Art project tackles issue of poverty

    A dozen young people are lying on their backs in Philadelphia’s Logan Square.

    A dozen young people are lying on their backs in Philadelphia’s Logan Square. What is it? An impromptu protest? A mid-day siesta? No, it’s a public art project newly installed in front of the Family Court building on the Square.

    Listen:
    [audio: 090506pcexplode.mp3]

    There are twelve light boxes laid out in horizontal rows display full-body photographias of Philadelphia teenagers. They all come from tough neighborhoods, broken homes, or poverty. A tape played through speakers tells the stories of where they come from, what they dream of, and what keeps them down.

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    Because the speakers are at your ankles it’s difficult to pick out any one voice, but Brooklyn-based artist Dread Scott says collectively they represent a “dream deferred.” Inspired by a Langston Hughes poem, the installations is, Scott says, part lament, part indictment, and part cry of hope.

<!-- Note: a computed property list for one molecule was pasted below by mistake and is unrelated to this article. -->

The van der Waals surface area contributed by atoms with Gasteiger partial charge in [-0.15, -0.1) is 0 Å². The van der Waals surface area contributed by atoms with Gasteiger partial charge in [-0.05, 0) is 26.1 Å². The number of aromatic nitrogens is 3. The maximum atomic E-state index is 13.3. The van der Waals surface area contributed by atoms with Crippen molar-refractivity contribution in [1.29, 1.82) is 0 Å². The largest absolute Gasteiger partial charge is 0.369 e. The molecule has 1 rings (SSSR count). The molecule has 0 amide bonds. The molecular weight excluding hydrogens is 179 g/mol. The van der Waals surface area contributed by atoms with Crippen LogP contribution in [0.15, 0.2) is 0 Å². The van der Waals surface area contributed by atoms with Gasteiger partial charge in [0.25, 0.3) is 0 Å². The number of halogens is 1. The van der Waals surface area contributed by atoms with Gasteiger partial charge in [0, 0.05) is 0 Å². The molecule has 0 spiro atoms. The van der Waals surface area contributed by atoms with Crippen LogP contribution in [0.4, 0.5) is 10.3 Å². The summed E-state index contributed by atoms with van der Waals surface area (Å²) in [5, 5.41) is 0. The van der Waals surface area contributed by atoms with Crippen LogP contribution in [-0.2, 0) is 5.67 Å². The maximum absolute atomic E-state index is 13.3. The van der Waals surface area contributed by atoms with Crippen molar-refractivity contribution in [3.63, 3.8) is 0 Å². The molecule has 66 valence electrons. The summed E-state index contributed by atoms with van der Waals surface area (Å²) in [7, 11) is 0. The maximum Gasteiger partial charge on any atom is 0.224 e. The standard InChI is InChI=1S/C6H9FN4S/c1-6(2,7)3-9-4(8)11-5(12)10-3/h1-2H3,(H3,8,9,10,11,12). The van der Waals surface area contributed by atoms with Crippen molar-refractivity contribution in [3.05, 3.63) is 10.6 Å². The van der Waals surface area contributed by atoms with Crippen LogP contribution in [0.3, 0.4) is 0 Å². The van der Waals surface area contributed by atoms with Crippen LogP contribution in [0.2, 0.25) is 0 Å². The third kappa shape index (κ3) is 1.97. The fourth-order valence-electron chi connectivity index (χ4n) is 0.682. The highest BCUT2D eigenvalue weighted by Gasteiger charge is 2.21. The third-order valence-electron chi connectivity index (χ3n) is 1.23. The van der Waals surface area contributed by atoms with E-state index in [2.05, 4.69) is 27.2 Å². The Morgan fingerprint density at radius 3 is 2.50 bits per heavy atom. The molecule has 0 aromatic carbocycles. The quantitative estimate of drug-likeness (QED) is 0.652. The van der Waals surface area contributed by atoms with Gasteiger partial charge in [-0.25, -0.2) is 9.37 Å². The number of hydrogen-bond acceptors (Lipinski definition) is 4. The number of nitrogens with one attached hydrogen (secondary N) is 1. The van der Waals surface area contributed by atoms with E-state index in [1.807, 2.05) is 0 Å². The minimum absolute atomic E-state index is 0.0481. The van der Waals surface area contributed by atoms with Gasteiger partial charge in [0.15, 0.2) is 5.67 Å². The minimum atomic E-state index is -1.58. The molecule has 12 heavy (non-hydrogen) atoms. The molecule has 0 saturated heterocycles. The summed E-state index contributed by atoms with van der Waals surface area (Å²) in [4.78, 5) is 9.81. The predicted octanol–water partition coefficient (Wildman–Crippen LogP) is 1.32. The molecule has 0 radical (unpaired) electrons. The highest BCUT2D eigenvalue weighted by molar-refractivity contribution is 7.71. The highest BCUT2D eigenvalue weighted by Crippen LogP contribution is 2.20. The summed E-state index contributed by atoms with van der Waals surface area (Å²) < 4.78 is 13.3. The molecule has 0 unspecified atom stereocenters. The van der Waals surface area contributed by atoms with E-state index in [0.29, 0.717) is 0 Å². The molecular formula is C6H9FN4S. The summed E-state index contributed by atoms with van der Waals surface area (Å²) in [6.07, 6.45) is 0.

Scott: Hopefulness in the faces of the kids and their ideas and their voices, a lament for the squandered potential, and an indictment of a society that refuses to do better.

    Scott created the lightboxes with the Mural Arts Program. They will remain planted in the ground in front of Family Court all summer.

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